Health officials are reminding Saskatchewan residents to protect themselves against mosquito bites as the risk for West Nile virus (WNV) continues to increase.
The risk of contracting WNV infection usually peaks late July and in August when the mosquitoes that carry the virus, Culex tarsalis, are most active and present in higher numbers.
People are advised to take precautions when outside in areas with mosquitoes.
“Protect yourself from mosquito bites by covering up and wearing repellents or reducing the amount of time spent outdoors,” Provincial West Nile Virus Coordinator Phil Curry said. “Mosquitoes can be active at any time but are most active in the evening and throughout the night.”
People can also minimize exposure to mosquitoes by eliminating mosquito habitats around their homes:
- Clear yards of items that can collect water;
- Regularly clean and empty bird baths and eavestroughs;
- Ensure rain barrels are covered with mosquito screen or are tightly sealed around the downspout;
- Keep bushes, shrubs and lawns clear of overgrowth and debris; and
- Make sure door and window screens fit tightly and are free of holes.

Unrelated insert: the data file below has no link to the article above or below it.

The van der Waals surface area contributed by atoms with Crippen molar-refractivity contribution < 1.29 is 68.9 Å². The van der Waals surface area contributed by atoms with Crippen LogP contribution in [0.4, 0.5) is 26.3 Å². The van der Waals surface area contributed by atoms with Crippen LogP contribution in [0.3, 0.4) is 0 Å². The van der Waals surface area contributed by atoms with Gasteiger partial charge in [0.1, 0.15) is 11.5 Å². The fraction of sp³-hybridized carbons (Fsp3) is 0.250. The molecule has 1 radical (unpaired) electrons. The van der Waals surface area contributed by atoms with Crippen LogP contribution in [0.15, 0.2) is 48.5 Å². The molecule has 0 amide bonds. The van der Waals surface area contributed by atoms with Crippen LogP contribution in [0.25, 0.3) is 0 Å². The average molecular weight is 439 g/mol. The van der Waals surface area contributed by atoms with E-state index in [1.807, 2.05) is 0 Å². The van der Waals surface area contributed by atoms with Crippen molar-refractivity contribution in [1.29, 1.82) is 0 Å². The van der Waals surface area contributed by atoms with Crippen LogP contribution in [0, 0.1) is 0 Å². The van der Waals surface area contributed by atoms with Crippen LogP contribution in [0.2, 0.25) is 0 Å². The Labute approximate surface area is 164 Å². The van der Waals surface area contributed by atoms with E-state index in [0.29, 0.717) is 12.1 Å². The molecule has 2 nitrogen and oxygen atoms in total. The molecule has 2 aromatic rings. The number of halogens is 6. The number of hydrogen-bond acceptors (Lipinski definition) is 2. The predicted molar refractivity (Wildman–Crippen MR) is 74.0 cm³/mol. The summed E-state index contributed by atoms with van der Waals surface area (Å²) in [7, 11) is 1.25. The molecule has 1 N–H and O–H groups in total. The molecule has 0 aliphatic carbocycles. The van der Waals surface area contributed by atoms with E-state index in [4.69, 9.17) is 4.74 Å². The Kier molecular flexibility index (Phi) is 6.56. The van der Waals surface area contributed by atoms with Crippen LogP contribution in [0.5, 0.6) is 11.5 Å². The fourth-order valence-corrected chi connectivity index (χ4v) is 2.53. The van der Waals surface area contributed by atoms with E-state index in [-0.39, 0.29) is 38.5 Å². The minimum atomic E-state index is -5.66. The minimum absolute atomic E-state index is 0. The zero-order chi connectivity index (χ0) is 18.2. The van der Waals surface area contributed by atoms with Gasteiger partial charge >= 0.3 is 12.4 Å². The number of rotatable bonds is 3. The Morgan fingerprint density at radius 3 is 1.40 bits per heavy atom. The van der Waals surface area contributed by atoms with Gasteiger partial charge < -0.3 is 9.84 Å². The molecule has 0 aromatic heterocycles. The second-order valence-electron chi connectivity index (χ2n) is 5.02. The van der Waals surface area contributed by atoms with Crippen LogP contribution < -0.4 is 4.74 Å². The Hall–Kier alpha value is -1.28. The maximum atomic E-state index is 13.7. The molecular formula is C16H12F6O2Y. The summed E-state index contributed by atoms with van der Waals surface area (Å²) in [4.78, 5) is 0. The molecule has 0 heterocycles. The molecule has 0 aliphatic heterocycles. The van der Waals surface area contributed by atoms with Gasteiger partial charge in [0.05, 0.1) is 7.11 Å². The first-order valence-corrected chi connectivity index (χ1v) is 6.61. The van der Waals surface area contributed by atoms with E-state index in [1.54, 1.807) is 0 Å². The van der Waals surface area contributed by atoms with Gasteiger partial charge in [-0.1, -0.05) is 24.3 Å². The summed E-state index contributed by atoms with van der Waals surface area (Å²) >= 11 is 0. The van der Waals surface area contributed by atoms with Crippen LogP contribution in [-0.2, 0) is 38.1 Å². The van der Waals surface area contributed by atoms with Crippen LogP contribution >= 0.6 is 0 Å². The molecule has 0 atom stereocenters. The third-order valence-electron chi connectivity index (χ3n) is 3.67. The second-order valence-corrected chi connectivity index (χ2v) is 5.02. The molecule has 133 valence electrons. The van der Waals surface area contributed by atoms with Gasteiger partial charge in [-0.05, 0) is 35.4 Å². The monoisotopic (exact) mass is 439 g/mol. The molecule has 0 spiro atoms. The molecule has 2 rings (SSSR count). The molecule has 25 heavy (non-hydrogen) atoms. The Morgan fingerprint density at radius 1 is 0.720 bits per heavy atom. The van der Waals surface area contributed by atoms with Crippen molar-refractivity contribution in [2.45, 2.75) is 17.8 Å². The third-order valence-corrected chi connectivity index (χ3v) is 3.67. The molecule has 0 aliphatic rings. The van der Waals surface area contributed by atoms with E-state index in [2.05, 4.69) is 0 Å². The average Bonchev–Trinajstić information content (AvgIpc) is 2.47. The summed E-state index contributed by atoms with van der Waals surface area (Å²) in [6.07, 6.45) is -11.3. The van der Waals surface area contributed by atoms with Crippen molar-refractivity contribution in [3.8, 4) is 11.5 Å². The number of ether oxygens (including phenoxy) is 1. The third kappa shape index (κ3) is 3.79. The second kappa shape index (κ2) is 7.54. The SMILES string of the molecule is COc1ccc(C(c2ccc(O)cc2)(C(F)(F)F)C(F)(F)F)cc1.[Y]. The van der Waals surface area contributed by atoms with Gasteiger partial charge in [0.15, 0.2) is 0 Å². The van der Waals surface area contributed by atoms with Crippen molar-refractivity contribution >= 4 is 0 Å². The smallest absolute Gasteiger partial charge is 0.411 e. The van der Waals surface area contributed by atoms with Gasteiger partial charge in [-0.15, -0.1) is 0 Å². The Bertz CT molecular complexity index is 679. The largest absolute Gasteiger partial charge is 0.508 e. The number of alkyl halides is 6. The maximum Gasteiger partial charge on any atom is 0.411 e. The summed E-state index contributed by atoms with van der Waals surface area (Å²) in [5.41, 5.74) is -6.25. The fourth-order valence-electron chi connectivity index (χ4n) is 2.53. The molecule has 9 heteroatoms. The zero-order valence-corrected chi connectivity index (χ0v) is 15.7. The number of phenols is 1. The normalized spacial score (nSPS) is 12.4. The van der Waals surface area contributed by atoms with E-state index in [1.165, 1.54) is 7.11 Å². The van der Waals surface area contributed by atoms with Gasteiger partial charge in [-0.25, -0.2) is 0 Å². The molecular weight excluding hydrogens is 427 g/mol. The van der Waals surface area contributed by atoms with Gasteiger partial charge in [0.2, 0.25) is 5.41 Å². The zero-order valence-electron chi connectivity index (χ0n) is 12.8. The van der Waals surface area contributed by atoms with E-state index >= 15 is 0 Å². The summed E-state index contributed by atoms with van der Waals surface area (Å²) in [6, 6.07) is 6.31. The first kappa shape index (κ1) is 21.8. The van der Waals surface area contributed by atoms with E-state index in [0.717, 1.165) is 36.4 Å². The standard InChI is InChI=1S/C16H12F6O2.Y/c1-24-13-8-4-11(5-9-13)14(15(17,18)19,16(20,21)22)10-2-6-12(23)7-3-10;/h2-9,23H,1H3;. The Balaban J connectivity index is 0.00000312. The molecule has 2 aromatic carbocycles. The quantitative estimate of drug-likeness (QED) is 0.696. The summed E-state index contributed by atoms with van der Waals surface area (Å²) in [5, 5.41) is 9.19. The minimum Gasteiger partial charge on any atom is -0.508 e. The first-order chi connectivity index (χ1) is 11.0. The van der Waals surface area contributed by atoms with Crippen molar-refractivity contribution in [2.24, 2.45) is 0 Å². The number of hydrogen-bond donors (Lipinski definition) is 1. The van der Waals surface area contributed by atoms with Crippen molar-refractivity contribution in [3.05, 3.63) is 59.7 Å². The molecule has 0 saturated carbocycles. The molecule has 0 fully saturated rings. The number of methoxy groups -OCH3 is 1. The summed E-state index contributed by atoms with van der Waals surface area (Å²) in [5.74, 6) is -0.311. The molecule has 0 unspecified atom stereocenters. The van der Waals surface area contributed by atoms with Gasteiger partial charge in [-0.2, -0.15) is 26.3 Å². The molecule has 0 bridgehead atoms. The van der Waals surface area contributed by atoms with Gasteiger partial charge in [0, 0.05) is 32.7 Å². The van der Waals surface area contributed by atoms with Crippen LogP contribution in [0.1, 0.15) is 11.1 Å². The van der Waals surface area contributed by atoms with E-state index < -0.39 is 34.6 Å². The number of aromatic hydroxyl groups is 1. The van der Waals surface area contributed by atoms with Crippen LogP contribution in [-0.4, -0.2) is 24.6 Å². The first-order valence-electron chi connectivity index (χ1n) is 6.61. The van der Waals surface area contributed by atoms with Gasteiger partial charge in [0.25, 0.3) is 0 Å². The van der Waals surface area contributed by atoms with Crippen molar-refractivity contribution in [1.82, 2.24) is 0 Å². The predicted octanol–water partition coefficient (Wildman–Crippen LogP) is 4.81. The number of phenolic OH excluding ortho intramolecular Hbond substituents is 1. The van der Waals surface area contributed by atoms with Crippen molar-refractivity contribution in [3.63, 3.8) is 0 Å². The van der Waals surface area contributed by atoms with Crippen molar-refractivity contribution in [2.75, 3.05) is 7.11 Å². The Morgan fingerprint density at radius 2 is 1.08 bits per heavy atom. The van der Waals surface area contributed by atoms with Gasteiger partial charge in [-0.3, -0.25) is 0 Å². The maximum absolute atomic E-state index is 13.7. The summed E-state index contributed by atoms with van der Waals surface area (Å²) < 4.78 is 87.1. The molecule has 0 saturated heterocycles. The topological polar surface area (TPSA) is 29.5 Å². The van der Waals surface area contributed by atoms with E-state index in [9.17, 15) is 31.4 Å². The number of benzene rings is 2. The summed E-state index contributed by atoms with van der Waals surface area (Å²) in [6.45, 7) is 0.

Although the vast majority of people who have been infected with WNV experience no symptoms, some people will get a mild illness (fever, headaches, body aches) and will improve on their own. A small number of people will develop a more serious illness called West Nile virus neuroinvasive disease, which includes encephalitis, an inflammation of the brain.
Symptoms of infection with WNV usually occur two to 15 days after being bitten by an infected mosquito. There may be a considerable time lag from when the risk of WNV transmission to humans is greatest to when human cases are confirmed.
“If you are concerned about your symptoms, contact your health professional or call HealthLine at 811,” Saskatchewan’s Deputy Chief Medical Health Officer Dr. Denise Werker said. “Seek medical attention immediately if you develop severe symptoms such as severe headaches, persistent high fever with neck stiffness, confusion, seizures or paralysis.”
Recovery from WNV neuroinvasive disease may take several weeks or months, and some effects may be permanent. In some cases, this form of the disease results in death.
Updated information on WNV including risk levels and maps and surveillance results is posted every Friday before noon on www.saskatchewan.ca/westnile.